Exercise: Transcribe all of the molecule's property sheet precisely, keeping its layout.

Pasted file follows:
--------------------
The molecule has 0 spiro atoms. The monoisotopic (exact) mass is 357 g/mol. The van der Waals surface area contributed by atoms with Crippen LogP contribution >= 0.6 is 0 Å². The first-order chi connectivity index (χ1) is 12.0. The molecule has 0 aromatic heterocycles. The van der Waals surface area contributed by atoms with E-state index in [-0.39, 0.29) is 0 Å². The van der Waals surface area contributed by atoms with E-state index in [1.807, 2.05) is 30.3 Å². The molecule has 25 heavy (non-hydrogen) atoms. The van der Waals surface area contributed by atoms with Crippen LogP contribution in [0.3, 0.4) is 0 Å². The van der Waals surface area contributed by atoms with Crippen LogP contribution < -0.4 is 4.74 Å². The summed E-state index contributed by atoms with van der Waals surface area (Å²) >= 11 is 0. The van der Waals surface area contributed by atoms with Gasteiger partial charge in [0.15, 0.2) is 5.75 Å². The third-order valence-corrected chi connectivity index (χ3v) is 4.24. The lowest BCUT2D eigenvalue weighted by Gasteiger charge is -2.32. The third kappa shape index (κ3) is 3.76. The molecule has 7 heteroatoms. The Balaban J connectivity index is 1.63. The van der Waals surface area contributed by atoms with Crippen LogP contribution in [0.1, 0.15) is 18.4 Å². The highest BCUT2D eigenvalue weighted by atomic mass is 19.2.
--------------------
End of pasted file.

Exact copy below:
The molecule has 0 spiro atoms. The monoisotopic (exact) mass is 357 g/mol. The van der Waals surface area contributed by atoms with Crippen LogP contribution >= 0.6 is 0 Å². The first-order chi connectivity index (χ1) is 12.0. The molecule has 0 aromatic heterocycles. The van der Waals surface area contributed by atoms with E-state index in [-0.39, 0.29) is 0 Å². The van der Waals surface area contributed by atoms with E-state index in [1.807, 2.05) is 30.3 Å². The molecule has 25 heavy (non-hydrogen) atoms. The van der Waals surface area contributed by atoms with Crippen LogP contribution in [0.3, 0.4) is 0 Å². The van der Waals surface area contributed by atoms with Crippen LogP contribution < -0.4 is 4.74 Å². The summed E-state index contributed by atoms with van der Waals surface area (Å²) >= 11 is 0. The van der Waals surface area contributed by atoms with Gasteiger partial charge in [0.15, 0.2) is 5.75 Å². The third-order valence-corrected chi connectivity index (χ3v) is 4.24. The lowest BCUT2D eigenvalue weighted by Gasteiger charge is -2.32. The third kappa shape index (κ3) is 3.76. The molecule has 7 heteroatoms. The Balaban J connectivity index is 1.63. The van der Waals surface area contributed by atoms with Crippen LogP contribution in [0.1, 0.15) is 18.4 Å². The highest BCUT2D eigenvalue weighted by atomic mass is 19.2.